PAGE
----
Inflation and rate hike to increase debt problems?

Rising inflation could produce double trouble for those in debt, as increased prices now could be followed by higher interest rates next year.

The …

Rising inflation could produce double trouble for those in debt, as increased prices now could be followed by higher interest rates next year.

The latest figures from the Office for National Statistics (ONS) have revealed the annualised Consumer Prices Index (CPI) inflation rate for November was 3.3 per cent, up from 3.2 per cent in October.

This has been a continuation of a trend throughout this year of the increase in prices running at three per cent or higher, whereas the official target figure of the Bank of England is two per cent.

Such jumps in cost can further squeeze the budgets of those already in debt and the November rise was caused by record October-to-November increases in the prices of food and drink, clothing and footwear and the furniture, household furniture and maintenance sectors.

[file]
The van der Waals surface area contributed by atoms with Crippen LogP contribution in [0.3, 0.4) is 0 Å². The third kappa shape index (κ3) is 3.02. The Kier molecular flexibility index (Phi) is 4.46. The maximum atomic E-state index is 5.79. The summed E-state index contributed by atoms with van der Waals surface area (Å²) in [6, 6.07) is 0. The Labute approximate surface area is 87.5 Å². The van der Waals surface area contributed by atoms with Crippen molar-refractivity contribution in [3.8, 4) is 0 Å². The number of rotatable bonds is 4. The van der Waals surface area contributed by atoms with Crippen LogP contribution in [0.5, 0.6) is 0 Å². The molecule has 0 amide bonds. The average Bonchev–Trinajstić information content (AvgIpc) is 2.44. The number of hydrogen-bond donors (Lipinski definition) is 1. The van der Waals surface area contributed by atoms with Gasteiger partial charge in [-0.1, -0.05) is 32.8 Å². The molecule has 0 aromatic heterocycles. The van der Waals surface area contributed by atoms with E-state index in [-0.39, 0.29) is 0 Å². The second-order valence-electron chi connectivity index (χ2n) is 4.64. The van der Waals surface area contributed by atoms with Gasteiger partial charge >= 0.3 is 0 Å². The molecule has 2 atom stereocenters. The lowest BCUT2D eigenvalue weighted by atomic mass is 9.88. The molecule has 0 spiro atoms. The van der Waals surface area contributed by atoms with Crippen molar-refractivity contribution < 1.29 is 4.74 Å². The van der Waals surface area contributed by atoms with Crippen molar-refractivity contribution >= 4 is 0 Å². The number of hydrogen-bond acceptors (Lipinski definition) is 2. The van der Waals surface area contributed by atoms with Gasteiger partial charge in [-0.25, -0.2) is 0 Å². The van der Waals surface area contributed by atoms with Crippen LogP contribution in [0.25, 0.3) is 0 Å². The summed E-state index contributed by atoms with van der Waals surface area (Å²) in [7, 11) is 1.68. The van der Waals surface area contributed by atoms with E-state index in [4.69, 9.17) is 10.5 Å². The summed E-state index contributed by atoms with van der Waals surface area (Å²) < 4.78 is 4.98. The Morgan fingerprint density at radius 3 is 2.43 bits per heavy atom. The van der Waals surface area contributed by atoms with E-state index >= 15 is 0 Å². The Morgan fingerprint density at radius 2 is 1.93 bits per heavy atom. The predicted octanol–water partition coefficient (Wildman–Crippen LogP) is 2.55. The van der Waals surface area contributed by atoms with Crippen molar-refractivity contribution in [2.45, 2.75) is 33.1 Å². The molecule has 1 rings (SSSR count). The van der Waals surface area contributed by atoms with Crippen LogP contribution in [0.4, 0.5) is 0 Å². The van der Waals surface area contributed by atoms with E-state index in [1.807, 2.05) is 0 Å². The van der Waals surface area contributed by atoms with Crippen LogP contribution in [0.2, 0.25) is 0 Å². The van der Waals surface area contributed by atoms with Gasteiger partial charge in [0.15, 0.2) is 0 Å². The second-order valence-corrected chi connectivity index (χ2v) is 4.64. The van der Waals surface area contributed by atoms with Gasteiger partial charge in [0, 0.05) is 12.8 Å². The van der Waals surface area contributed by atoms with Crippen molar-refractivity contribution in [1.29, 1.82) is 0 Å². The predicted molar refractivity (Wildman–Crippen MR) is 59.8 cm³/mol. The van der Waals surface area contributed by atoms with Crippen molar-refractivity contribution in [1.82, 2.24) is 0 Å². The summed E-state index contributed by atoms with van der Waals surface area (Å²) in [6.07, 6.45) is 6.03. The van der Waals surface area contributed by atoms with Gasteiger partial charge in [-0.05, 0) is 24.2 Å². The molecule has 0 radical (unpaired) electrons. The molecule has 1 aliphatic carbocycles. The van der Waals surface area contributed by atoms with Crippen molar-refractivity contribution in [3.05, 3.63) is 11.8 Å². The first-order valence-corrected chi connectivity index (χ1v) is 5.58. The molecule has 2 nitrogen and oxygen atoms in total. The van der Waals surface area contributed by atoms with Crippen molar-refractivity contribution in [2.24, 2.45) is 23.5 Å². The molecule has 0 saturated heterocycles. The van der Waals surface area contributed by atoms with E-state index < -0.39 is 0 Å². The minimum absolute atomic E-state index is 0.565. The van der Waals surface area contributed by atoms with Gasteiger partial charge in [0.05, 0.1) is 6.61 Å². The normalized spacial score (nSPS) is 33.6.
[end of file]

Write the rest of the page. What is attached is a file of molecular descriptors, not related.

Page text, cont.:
And persistently high inflation may increase pressure on the Bank of England’s Monetary Policy Committee (MPC) to raise the base rate from the 0.5 per cent figure it has been set at since March 2009, which would make repayments on some mortgages more expensive.

Such a measure has been advocated in recent months by one member of the MPC, Andrew Sentance, with next week’s minutes of the December meeting set to reveal whether any other people in the nine-member committee have adopted his stance.

Speaking to BBC Radio 4, he commented: “In terms of broader economic commentary, there is a recognition we’re beginning to move into a period where interest rate rises make more sense.”

By James Francis

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